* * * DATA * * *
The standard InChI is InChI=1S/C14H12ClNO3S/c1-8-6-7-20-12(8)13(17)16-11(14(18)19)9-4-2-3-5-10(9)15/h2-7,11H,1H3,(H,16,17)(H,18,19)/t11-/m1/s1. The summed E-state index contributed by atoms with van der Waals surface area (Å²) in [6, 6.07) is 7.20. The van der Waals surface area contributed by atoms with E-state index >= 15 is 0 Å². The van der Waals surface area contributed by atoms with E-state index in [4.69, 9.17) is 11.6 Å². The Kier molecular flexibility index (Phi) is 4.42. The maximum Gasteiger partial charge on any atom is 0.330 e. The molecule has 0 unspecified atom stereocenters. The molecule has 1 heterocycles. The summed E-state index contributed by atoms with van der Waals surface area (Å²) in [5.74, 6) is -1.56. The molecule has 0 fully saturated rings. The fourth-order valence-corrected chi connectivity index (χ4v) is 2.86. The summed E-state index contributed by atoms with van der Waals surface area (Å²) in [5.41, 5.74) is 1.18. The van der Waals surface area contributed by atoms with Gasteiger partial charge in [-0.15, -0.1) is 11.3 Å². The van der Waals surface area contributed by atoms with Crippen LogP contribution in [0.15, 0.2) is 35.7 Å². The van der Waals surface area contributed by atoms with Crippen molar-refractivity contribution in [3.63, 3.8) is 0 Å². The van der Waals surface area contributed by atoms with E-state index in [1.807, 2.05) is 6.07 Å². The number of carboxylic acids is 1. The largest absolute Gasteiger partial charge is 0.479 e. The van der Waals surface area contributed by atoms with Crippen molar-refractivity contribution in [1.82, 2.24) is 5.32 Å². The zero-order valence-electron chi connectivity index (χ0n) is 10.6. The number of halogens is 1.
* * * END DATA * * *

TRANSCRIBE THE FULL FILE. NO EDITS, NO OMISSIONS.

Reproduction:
The standard InChI is InChI=1S/C14H12ClNO3S/c1-8-6-7-20-12(8)13(17)16-11(14(18)19)9-4-2-3-5-10(9)15/h2-7,11H,1H3,(H,16,17)(H,18,19)/t11-/m1/s1. The summed E-state index contributed by atoms with van der Waals surface area (Å²) in [6, 6.07) is 7.20. The van der Waals surface area contributed by atoms with E-state index >= 15 is 0 Å². The van der Waals surface area contributed by atoms with E-state index in [4.69, 9.17) is 11.6 Å². The Kier molecular flexibility index (Phi) is 4.42. The maximum Gasteiger partial charge on any atom is 0.330 e. The molecule has 0 unspecified atom stereocenters. The molecule has 1 heterocycles. The summed E-state index contributed by atoms with van der Waals surface area (Å²) in [5.74, 6) is -1.56. The molecule has 0 fully saturated rings. The fourth-order valence-corrected chi connectivity index (χ4v) is 2.86. The summed E-state index contributed by atoms with van der Waals surface area (Å²) in [5.41, 5.74) is 1.18. The van der Waals surface area contributed by atoms with Gasteiger partial charge in [-0.15, -0.1) is 11.3 Å². The van der Waals surface area contributed by atoms with Crippen LogP contribution in [0.15, 0.2) is 35.7 Å². The van der Waals surface area contributed by atoms with Crippen molar-refractivity contribution in [3.63, 3.8) is 0 Å². The van der Waals surface area contributed by atoms with E-state index in [1.807, 2.05) is 6.07 Å². The number of carboxylic acids is 1. The largest absolute Gasteiger partial charge is 0.479 e. The van der Waals surface area contributed by atoms with Crippen molar-refractivity contribution in [1.82, 2.24) is 5.32 Å². The zero-order valence-electron chi connectivity index (χ0n) is 10.6. The number of halogens is 1.